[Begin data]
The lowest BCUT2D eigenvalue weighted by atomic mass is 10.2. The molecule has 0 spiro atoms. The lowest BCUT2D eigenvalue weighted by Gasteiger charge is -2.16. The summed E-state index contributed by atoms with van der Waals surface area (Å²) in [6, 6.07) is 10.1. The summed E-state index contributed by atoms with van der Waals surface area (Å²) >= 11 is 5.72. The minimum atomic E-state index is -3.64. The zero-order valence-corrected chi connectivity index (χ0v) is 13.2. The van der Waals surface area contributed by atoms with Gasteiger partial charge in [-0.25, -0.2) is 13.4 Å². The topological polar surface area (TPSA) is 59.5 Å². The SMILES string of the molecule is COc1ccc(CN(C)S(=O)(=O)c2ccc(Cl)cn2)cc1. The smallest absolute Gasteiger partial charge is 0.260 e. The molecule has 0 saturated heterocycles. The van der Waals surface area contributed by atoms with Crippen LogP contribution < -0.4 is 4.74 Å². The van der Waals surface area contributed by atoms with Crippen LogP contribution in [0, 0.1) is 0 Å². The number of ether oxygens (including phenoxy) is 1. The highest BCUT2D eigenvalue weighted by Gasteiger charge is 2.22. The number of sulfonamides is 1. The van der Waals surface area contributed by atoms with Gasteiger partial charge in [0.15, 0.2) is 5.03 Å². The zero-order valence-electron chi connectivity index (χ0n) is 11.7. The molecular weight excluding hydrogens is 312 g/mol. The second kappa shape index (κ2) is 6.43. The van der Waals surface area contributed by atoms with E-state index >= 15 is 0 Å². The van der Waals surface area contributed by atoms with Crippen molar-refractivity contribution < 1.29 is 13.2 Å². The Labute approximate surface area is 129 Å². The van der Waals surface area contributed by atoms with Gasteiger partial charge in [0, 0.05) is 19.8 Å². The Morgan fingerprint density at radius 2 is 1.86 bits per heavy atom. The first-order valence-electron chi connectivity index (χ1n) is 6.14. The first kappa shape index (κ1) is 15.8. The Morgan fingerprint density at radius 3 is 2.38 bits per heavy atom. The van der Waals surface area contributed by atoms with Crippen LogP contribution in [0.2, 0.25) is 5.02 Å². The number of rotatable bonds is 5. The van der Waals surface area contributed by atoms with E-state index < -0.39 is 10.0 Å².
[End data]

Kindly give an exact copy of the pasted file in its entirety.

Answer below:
The lowest BCUT2D eigenvalue weighted by atomic mass is 10.2. The molecule has 0 spiro atoms. The lowest BCUT2D eigenvalue weighted by Gasteiger charge is -2.16. The summed E-state index contributed by atoms with van der Waals surface area (Å²) in [6, 6.07) is 10.1. The summed E-state index contributed by atoms with van der Waals surface area (Å²) >= 11 is 5.72. The minimum atomic E-state index is -3.64. The zero-order valence-corrected chi connectivity index (χ0v) is 13.2. The van der Waals surface area contributed by atoms with Gasteiger partial charge in [-0.25, -0.2) is 13.4 Å². The topological polar surface area (TPSA) is 59.5 Å². The SMILES string of the molecule is COc1ccc(CN(C)S(=O)(=O)c2ccc(Cl)cn2)cc1. The smallest absolute Gasteiger partial charge is 0.260 e. The molecule has 0 saturated heterocycles. The van der Waals surface area contributed by atoms with Crippen LogP contribution < -0.4 is 4.74 Å². The van der Waals surface area contributed by atoms with Crippen LogP contribution in [0, 0.1) is 0 Å². The number of ether oxygens (including phenoxy) is 1. The highest BCUT2D eigenvalue weighted by Gasteiger charge is 2.22. The number of sulfonamides is 1. The van der Waals surface area contributed by atoms with Gasteiger partial charge in [0.15, 0.2) is 5.03 Å². The zero-order valence-electron chi connectivity index (χ0n) is 11.7. The molecular weight excluding hydrogens is 312 g/mol. The second kappa shape index (κ2) is 6.43. The van der Waals surface area contributed by atoms with E-state index >= 15 is 0 Å². The van der Waals surface area contributed by atoms with Crippen molar-refractivity contribution < 1.29 is 13.2 Å². The Labute approximate surface area is 129 Å². The van der Waals surface area contributed by atoms with Gasteiger partial charge in [0, 0.05) is 19.8 Å². The Morgan fingerprint density at radius 2 is 1.86 bits per heavy atom. The first-order valence-electron chi connectivity index (χ1n) is 6.14. The first kappa shape index (κ1) is 15.8. The Morgan fingerprint density at radius 3 is 2.38 bits per heavy atom. The van der Waals surface area contributed by atoms with Crippen LogP contribution in [0.2, 0.25) is 5.02 Å². The number of rotatable bonds is 5. The van der Waals surface area contributed by atoms with E-state index < -0.39 is 10.0 Å².